Hiya folks thanks for joining us in the virtual RGM lounge today, grab a brew and take a seat.

What made you decide that music is a thing for you?

NP: It never seemed we had much of a choice really. We barely remember life before music, and if we try really hard we can just come up with blurred images in black and white. Then came music, when we were 15, 16 years old, playing in high school, and the world suddenly turned into something completely different.

This was around the time we were searching inside ourself for the difference between truth and lies, between right and wrong.

Music helped us, and the more we played, especially together, the more we realized that music would help us figure out life little by little. We are still figuring it out, and music still leads the way.

Introduce us to you all and your musical history.

NP: We started when we were teenagers. At the time we were playing other people’s songs, Coldplay, Muse, Radiohead, Oasis. We liked it, and we got really good at it. Looking back though, there is nothing like writing your own stuff, deciding where every chord, every sentence, every accent, takes you next. It’s complete freedom.

We did original songwriting for the better part of the late 2000s. We toured over across Italy with Jnoma. Then we went separate ways, geographically and musically, for 5 to 10 years. But we could not stay away from music. Like when writing a book, and thinking the story is not complete, we need another chapter, and another, and another.

I’ve seen a lot of people struggling for support recently online. Whats your view on the industry?

NP: We think we all have to stop complaining about this. Offline, or online, the important thing for us is that we write great music, music that tells our story. If people can relate to it great, but I don’t think we can write the story thinking too much of what people would like. As an industry, music is changing a lot, and we surely have to put up with that and be open, but at its heart music is always the answer to the same burning questions that songwriters try help their listeners address.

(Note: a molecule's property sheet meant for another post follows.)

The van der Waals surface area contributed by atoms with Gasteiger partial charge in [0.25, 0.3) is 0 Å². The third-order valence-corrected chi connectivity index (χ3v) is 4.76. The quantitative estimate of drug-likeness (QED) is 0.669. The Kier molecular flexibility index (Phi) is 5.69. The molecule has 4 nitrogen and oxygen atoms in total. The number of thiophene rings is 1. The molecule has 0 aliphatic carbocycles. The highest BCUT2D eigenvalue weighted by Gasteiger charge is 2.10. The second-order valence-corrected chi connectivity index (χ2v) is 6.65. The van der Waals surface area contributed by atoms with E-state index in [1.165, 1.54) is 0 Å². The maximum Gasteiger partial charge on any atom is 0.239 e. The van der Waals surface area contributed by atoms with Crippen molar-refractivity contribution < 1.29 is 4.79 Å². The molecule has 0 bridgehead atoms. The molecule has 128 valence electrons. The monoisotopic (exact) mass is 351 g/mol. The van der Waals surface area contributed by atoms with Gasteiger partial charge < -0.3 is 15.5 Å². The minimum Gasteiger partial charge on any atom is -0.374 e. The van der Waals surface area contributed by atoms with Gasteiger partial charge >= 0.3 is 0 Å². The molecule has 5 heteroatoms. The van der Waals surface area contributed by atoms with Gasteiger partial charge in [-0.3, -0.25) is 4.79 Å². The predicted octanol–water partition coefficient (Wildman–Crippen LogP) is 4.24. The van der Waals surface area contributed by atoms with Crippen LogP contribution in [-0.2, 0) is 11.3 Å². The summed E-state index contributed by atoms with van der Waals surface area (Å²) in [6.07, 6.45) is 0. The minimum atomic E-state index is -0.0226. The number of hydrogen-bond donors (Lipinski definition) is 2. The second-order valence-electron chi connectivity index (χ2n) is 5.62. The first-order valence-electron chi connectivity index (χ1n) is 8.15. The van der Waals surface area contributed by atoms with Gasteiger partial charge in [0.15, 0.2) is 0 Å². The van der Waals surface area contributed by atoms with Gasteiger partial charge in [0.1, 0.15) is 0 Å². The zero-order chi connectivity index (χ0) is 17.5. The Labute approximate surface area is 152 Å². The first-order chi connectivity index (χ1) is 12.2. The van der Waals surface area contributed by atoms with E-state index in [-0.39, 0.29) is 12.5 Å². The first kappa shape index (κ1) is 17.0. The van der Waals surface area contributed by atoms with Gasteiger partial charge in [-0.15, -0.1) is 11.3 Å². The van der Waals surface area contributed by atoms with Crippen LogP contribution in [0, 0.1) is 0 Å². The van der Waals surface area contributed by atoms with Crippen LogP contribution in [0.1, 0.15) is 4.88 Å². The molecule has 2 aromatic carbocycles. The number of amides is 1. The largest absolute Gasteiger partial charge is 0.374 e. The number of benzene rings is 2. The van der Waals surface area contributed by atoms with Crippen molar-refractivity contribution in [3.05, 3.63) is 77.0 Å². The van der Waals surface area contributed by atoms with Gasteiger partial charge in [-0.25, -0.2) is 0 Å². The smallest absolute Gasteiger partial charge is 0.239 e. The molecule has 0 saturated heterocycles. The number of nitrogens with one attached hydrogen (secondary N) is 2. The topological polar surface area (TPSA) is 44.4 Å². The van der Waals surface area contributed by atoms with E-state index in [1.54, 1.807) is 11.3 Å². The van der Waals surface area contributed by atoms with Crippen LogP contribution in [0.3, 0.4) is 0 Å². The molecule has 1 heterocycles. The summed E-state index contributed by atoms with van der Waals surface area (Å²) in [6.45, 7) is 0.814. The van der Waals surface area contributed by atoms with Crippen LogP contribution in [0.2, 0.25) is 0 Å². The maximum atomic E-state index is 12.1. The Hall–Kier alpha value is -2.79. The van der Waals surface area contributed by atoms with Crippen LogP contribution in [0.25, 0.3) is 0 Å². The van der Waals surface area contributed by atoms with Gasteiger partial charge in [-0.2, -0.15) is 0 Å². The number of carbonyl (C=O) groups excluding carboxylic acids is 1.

Where do you feel you currently sit within the music industry?

NP: We are clearly the underdog here. We just picked up our instruments from the ground, from the garage, from the wall. I think most people can relate to this. As far as genre, I think you can hear influences of bands like Muse, Coldplay, Radiohead when you listen to our stuff. And of course, we have an Italian origin, so you could look up also Negramaro, Le Vibrazioni, and the likes in the Italian landscape.

Tell us Two truths and a lie about you.

NP: We don’t like pizza ☺.

NP: We love what we do, in music and otherwise

NP: We care for each other beyond music and we will care for each other after the music stops too.

Do you sign up to any conspiracy theories? If not why not?

NP: For some time we got hung up with the story that Paul McCarthy died and was replaced by a doppelganger. We still joke about it sometimes (btw, kudos to both the first and the second Paul)

Tell us something about each member that you think people would be surprised about. 

NP: More than one of us is a University Professor.


What are the next steps you plan to take as a band to reach the next level?

NP: For one thing, our great bassist, Valerio, is back into the fold! That is great news. I (Stefano) can hear him practice with our keyboardist (Cri) as we speak.

I hear you have a new music, what can you tell us about it.

NP: We are working on a couple of new songs, some in English some in Italian. The one in English will probably be called “The child”, the one in Italian “La notte”. “The Child” is about the life of a little boy in a urban, post- war, setting. “La notte” is about the eternal dance the Sun and the Moon dance every day in front of us.

What was the recording process like?

NP: Normally Cristian (the keyboardist) comes up with basic idea, we rehearse online for the most part. We use a new app called Muse, which is absolutely fantastic. We jot down the full song together, then we take on to individual instruments, and we put it all together in Cubase or Ableton.

What was the biggest learning curve in writing the new tunes?

NP: The biggest issue is sometimes the overthinking. If the brain gets too much in the way, it takes forever to finish a song, and it is not that good either. So, the biggest thing for us is to learn when to stop, go for a walk, go have a beer with friends, or play a soccer game.

Would you change anything now it’s finished?

NP: You can always finetune things, but then you never release anything, and you feel emotionally stuck. So, don’t get us started on this one.

Is there anything else you would like to share with the world?

NP: We love you, dear listeners. Please reach out, let us know how you feel when you listen to our stuff. That is going to help us in our journey.